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Author Matarese, S. L. ♦ Matthews, J. I.
Source United States Department of Energy Office of Scientific and Technical Information
Content type Text
Language English
Subject Keyword RADIATION, THERMAL, AND OTHER ENVIRON. POLLUTANT EFFECTS ON LIVING ORGS. AND BIOL. MAT. ♦ ZINC ♦ INHALATION ♦ TOXICITY ♦ ENVIRONMENTAL EXPOSURE ♦ HEALTH HAZARDS ♦ INJURIES ♦ LUNGS ♦ PATHOLOGICAL CHANGES ♦ ZINC CHLORIDES ♦ BODY ♦ CHLORIDES ♦ CHLORINE COMPOUNDS ♦ ELEMENTS ♦ HALIDES ♦ HALOGEN COMPOUNDS ♦ HAZARDS ♦ INTAKE ♦ METALS ♦ ORGANS ♦ RESPIRATORY SYSTEM ♦ ZINC COMPOUNDS ♦ ZINC HALIDES ♦ Chemicals Metabolism & Toxicology- Man- (-1987)
Abstract Physicians, military and civilian alike, may be called upon to recognize, treat, and provide long-term care to patients who have suffered a zinc chloride (smoke bomb) inhalational injury. Pathologic changes described in the literature include laryngeal, tracheal, and bronchial mucosal edema and ulceration; interstitial edema; interstitial fibrosis; alveolar obliteration; and bronchiolitis obliterans. Acute injury is associated with a high mortality. Following is a report of a patient with a zinc chloride smoke injury which resulted in subpleural emphysematous blebs complicated by pneumothorax and abnormal exercise physiology. Gradual recovery occurred over several months. However, the chest roentgenogram remains abnormal with emphysematous blebs.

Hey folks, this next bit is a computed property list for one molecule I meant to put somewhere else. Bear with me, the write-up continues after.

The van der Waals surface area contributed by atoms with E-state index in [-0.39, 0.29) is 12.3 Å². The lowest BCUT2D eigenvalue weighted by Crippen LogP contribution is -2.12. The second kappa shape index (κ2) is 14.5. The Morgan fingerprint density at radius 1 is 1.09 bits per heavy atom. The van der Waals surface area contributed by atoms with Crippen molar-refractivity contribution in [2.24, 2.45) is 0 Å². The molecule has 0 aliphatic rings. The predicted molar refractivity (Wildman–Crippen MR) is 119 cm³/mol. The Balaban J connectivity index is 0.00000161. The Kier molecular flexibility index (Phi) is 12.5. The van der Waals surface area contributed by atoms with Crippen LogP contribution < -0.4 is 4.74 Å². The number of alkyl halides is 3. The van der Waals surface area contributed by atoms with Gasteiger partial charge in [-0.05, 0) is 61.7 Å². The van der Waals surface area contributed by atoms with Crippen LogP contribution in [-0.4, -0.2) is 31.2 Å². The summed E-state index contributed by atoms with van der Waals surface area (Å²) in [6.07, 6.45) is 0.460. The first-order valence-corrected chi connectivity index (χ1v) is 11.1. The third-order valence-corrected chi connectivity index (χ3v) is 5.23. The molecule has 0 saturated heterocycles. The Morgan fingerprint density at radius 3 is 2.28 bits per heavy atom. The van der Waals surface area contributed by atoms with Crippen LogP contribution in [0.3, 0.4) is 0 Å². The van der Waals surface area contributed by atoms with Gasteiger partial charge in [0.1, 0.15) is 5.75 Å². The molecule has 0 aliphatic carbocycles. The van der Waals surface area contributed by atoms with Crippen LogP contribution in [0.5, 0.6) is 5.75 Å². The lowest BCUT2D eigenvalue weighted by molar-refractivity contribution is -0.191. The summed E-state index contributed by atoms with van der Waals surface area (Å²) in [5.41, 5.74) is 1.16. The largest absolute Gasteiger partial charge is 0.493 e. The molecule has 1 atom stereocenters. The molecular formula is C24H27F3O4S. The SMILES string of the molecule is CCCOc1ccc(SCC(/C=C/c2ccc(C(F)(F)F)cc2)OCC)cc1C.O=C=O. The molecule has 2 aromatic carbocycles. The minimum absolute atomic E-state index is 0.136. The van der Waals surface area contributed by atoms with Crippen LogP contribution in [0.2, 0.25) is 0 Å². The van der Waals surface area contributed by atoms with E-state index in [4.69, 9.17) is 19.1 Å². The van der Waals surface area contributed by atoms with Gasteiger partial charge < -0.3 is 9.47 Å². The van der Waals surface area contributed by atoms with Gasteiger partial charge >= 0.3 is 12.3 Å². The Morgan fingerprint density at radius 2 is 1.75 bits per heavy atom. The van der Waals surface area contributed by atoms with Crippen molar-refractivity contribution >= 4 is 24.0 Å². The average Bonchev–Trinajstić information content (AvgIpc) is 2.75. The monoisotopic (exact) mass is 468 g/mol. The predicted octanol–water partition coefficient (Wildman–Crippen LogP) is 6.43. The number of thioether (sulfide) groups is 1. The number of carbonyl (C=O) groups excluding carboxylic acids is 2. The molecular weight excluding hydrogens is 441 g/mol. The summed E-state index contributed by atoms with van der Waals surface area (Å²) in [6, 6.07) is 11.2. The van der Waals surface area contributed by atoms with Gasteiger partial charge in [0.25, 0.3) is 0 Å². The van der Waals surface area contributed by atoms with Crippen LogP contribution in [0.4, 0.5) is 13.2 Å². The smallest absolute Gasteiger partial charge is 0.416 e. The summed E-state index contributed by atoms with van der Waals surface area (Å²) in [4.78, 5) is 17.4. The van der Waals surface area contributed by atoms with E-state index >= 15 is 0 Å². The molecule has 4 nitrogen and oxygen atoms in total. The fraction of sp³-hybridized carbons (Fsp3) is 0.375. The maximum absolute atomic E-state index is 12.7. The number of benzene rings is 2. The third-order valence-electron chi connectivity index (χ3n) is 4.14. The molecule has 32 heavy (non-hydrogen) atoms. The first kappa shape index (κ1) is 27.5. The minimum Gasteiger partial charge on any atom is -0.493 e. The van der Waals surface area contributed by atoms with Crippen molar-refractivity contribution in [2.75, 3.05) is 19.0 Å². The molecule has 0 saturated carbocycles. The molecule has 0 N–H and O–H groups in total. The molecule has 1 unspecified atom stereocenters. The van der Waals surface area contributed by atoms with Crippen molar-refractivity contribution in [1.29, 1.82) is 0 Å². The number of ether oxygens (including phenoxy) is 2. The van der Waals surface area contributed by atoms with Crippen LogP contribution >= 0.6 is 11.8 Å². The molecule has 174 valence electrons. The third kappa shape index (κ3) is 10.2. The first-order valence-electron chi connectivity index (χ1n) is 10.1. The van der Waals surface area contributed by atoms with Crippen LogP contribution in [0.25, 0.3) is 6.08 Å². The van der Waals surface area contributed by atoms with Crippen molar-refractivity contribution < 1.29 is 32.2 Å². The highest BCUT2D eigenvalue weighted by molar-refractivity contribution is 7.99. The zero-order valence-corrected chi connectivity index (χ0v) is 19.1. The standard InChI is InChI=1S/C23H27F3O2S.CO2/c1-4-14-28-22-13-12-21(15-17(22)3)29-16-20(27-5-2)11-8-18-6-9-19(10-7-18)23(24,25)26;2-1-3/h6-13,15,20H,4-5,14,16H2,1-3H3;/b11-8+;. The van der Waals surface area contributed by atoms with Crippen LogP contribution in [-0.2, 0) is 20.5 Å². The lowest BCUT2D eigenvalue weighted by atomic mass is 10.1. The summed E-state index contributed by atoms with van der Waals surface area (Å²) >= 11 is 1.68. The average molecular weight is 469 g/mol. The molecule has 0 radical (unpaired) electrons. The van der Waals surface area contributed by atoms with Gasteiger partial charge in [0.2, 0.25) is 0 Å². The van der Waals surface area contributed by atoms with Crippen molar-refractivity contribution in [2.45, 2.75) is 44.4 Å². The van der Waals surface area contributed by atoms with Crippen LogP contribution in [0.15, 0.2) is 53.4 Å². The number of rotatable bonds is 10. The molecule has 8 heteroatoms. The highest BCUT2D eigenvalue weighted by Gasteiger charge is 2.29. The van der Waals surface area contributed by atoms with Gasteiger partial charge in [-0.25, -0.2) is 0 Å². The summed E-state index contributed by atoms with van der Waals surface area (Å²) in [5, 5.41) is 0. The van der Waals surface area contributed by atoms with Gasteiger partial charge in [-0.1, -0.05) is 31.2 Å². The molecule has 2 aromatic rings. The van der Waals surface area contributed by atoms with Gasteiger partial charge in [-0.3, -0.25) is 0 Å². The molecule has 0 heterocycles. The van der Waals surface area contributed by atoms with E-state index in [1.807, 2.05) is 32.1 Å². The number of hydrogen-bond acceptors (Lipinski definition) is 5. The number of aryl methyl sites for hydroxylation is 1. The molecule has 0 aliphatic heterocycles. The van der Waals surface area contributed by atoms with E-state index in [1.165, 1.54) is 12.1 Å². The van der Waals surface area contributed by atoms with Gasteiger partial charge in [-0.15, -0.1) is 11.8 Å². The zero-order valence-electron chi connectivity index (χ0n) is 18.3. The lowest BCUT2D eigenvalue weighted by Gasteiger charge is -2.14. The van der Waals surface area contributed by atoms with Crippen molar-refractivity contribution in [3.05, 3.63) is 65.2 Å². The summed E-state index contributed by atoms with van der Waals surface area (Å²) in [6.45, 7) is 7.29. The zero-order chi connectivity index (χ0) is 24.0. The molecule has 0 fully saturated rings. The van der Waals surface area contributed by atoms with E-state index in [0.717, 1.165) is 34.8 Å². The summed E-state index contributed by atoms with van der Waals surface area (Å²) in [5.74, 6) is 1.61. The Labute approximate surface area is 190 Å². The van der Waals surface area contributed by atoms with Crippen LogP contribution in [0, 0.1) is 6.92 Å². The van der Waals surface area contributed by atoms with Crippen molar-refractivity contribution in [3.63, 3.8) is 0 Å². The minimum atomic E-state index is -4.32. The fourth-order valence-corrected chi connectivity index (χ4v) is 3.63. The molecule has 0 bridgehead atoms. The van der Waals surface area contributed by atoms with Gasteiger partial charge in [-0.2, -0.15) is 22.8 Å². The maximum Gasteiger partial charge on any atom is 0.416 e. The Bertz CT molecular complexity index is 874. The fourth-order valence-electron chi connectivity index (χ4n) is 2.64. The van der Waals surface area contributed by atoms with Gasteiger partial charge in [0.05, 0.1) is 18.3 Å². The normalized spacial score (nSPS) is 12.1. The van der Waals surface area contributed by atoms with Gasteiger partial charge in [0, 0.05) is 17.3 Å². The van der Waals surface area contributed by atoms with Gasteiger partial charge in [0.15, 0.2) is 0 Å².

Educational Use Research
Learning Resource Type Article
Publisher Date 1986-02-01
Publisher Place United States
Journal Chest
Volume Number 2
Organization Brooke Army Medical Center, Fort Sam Houston, TX


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